Have you tried everything to get your baby breastfeeding with a good latch, but with no success? Maybe you’ve done your reading, gotten helpful breastfeeding tips from friends or family, or watched nursing videos that show how to get a good deep latch for your baby to feed.
I had never heard of babies having tongue ties before I had my second child, Seven. In the first two weeks after she was born, I spent a lot of time with a lactation consultant trying to work through breastfeeding difficulties. The lactaction consultant was actually the one who spotted my daughter’s tongue tie and sent me to my pediatrician to get the tie cut.
If you can’t get a good latch no matter how many times you try, and it is painful to breastfeed (a feeling that baby is biting your nipples with his gums or is clamped down only on your nipple), there may be a physiological answer: the tongue-tie.
If this sounds like your situation, it’s time to visit a lactation consultant or your pediatrician and ask them to check your baby for a tongue-tie. You can find a lactation consultant by calling your local hospital, public health center, or La Leche League.
Lactation consultants know how to evaluate your breastfeeding and check to see if there is an abnormality under your baby’s tongue that causes baby to be unable to raise his tongue. This abnormality makes it physically impossible for baby to nurse with a good, deep latch.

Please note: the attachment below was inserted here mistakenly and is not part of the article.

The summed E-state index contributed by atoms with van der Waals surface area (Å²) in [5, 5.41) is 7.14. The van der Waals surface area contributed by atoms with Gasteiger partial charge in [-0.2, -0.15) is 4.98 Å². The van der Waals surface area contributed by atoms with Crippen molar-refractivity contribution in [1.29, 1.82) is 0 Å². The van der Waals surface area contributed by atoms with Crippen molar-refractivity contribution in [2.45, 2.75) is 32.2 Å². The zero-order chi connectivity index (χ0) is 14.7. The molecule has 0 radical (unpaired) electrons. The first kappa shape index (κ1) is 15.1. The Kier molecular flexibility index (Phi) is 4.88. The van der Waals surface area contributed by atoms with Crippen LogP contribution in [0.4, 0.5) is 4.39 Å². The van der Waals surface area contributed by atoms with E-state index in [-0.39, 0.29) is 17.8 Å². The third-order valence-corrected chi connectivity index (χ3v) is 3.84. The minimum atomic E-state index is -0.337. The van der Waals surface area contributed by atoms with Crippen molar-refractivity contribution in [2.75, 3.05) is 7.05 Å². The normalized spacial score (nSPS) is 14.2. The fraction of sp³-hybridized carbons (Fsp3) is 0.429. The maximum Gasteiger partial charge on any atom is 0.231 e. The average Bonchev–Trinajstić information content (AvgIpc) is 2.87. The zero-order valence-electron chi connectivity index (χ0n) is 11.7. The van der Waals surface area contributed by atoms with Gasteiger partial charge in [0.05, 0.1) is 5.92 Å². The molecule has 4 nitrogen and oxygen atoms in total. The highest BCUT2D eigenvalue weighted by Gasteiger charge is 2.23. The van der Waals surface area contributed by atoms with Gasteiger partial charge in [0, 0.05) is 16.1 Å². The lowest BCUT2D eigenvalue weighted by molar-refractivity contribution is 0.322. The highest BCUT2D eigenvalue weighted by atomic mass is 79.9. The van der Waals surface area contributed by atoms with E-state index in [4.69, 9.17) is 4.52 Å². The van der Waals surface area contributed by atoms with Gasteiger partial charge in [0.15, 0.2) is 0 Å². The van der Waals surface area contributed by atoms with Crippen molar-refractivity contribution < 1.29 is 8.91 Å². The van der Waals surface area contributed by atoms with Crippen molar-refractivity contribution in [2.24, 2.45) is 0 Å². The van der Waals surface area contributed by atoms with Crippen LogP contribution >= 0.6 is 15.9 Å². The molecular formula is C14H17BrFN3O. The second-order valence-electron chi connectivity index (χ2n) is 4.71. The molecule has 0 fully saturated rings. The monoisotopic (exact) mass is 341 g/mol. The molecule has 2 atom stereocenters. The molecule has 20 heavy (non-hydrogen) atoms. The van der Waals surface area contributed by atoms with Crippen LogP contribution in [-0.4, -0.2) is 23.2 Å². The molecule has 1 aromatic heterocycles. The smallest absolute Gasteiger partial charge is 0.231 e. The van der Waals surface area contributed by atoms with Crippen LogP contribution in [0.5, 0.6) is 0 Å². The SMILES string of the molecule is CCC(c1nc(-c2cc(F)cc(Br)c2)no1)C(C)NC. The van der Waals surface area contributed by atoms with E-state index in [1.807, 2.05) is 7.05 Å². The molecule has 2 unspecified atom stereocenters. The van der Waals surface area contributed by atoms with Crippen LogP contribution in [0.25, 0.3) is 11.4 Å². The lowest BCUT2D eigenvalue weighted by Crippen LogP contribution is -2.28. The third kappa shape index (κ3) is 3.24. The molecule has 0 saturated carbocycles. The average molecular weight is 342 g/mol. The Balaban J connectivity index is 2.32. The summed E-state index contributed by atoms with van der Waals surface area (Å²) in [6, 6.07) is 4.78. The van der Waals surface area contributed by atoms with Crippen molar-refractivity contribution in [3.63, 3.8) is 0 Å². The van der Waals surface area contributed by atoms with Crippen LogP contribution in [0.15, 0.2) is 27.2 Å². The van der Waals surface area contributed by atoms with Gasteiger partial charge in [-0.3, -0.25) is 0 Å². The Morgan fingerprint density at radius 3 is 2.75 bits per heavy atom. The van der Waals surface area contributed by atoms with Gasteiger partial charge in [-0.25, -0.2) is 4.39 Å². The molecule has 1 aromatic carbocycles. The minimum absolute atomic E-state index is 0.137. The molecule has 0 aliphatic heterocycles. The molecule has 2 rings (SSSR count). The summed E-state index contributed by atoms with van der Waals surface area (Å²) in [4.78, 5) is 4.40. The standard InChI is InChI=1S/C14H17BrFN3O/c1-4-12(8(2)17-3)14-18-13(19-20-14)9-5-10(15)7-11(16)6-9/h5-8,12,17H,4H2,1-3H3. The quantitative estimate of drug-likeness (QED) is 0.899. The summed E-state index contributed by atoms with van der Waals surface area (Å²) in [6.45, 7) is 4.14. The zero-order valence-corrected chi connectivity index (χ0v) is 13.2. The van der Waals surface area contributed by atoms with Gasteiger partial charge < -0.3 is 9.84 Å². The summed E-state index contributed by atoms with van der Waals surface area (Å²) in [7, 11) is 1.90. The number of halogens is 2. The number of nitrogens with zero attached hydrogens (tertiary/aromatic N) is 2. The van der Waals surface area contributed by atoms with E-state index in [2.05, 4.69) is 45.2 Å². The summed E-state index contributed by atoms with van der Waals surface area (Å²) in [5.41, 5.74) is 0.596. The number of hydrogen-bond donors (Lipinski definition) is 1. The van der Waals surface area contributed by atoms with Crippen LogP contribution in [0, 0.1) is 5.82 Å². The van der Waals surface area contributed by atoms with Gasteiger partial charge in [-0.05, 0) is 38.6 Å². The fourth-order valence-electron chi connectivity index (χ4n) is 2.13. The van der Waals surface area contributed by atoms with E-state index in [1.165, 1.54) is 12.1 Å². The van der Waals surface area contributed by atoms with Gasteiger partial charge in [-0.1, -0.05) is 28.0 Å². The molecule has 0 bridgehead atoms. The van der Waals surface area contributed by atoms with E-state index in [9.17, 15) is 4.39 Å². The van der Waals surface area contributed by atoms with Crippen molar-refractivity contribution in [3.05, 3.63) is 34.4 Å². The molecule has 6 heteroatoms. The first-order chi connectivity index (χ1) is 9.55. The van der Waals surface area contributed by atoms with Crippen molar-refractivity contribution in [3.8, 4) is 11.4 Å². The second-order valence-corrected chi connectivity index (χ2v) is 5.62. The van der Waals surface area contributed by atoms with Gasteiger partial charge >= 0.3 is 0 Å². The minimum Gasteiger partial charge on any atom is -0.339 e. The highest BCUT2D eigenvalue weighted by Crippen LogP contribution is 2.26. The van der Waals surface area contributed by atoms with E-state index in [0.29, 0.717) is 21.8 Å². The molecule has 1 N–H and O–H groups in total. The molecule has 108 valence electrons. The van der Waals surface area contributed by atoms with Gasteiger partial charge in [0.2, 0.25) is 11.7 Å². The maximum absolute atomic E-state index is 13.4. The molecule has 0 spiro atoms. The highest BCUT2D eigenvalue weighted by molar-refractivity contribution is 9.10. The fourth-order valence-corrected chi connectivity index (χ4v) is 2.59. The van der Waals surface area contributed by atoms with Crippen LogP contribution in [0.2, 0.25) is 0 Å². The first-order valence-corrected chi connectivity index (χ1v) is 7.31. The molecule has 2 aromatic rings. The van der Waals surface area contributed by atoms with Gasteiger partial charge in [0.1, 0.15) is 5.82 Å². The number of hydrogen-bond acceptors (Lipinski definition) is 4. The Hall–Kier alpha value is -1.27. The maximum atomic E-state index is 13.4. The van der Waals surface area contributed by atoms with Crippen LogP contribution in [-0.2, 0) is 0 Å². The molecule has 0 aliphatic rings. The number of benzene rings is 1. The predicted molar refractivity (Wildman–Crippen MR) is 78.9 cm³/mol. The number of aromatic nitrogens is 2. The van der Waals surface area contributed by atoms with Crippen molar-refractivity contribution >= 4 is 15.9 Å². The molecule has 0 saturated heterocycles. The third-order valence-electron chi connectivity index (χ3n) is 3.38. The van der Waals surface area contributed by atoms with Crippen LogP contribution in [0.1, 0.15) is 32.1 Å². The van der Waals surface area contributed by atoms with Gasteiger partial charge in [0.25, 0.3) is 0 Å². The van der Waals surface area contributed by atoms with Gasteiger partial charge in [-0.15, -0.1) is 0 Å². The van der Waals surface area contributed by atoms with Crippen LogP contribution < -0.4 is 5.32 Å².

What Does a Tongue-Tie Look Like?
You can see a baby with a tongue-tie in the photo below. Some babies have such a tight tongue-tie that you cannot get their tongue up high enough to see it, making it difficult to take pictures. Because of this reason, we were unable to get a photo of my newborn daughter’s tongue-tie. Tongue-tie photo below courtesy of Qole Pejorian.
What is a Tongue-Tie?
A tongue tie is a piece of skin that connects the tongue to the bottom of the mouth. In severe cases, a child will not be able to stick out their tongue. If they can stick out their tongue, it makes an indentation in the middle tip of the tongue, forming the tongue into a heart shape.
Negative Effects from Tongue Ties
- Painful or unproductive breastfeeding
- Speech impediments
- Inability to stick tongue out
- Dental problems from tongue thrusting the teeth forward
- Unable to lick ice cream cones or lick popsicles
What to Do if you Suspect a Tongue Tie
If your child has a tongue tie, make an appointment with an ear, nose and throat doctor immediately to have it clipped. For babies, this is a quick in-office procedure with only local anesthetic. For older children, your doctor will likely recommend having surgery in a hospital setting so that they can be put under general anesthesia and not have the memory of the tongue tie clipping.